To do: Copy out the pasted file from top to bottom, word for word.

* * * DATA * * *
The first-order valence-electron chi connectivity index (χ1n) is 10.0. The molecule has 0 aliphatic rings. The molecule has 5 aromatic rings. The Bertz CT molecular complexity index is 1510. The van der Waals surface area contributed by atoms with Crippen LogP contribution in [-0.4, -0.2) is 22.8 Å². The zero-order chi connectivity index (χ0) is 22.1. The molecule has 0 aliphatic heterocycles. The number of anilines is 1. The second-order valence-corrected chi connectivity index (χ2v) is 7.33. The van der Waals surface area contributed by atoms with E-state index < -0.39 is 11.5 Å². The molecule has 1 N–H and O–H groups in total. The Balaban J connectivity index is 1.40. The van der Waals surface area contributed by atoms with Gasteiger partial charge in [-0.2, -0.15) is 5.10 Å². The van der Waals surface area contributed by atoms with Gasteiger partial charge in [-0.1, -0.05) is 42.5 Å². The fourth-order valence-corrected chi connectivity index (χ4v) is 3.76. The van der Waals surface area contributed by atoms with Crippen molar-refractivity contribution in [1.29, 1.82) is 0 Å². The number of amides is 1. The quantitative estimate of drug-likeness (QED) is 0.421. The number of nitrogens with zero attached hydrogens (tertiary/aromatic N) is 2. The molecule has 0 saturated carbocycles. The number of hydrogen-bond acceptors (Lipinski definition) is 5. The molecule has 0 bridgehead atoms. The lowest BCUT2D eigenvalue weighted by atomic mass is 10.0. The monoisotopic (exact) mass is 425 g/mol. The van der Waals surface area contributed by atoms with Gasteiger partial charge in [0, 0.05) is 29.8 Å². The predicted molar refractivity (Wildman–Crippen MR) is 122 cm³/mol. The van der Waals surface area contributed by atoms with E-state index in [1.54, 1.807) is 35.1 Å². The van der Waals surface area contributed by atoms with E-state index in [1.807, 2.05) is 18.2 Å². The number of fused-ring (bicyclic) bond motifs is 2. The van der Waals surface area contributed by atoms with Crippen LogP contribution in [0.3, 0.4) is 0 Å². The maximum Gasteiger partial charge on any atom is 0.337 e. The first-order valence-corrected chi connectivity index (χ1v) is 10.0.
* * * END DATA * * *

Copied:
The first-order valence-electron chi connectivity index (χ1n) is 10.0. The molecule has 0 aliphatic rings. The molecule has 5 aromatic rings. The Bertz CT molecular complexity index is 1510. The van der Waals surface area contributed by atoms with Crippen LogP contribution in [-0.4, -0.2) is 22.8 Å². The zero-order chi connectivity index (χ0) is 22.1. The molecule has 0 aliphatic heterocycles. The number of anilines is 1. The second-order valence-corrected chi connectivity index (χ2v) is 7.33. The van der Waals surface area contributed by atoms with E-state index < -0.39 is 11.5 Å². The molecule has 1 N–H and O–H groups in total. The Balaban J connectivity index is 1.40. The van der Waals surface area contributed by atoms with Gasteiger partial charge in [-0.2, -0.15) is 5.10 Å². The van der Waals surface area contributed by atoms with Gasteiger partial charge in [-0.1, -0.05) is 42.5 Å². The fourth-order valence-corrected chi connectivity index (χ4v) is 3.76. The van der Waals surface area contributed by atoms with Crippen molar-refractivity contribution in [1.29, 1.82) is 0 Å². The number of amides is 1. The quantitative estimate of drug-likeness (QED) is 0.421. The number of nitrogens with zero attached hydrogens (tertiary/aromatic N) is 2. The molecule has 0 saturated carbocycles. The number of hydrogen-bond acceptors (Lipinski definition) is 5. The molecule has 0 bridgehead atoms. The lowest BCUT2D eigenvalue weighted by atomic mass is 10.0. The monoisotopic (exact) mass is 425 g/mol. The van der Waals surface area contributed by atoms with Gasteiger partial charge in [0, 0.05) is 29.8 Å². The predicted molar refractivity (Wildman–Crippen MR) is 122 cm³/mol. The van der Waals surface area contributed by atoms with E-state index in [1.54, 1.807) is 35.1 Å². The van der Waals surface area contributed by atoms with E-state index in [1.807, 2.05) is 18.2 Å². The number of fused-ring (bicyclic) bond motifs is 2. The van der Waals surface area contributed by atoms with Crippen LogP contribution in [0.3, 0.4) is 0 Å². The maximum Gasteiger partial charge on any atom is 0.337 e. The first-order valence-corrected chi connectivity index (χ1v) is 10.0.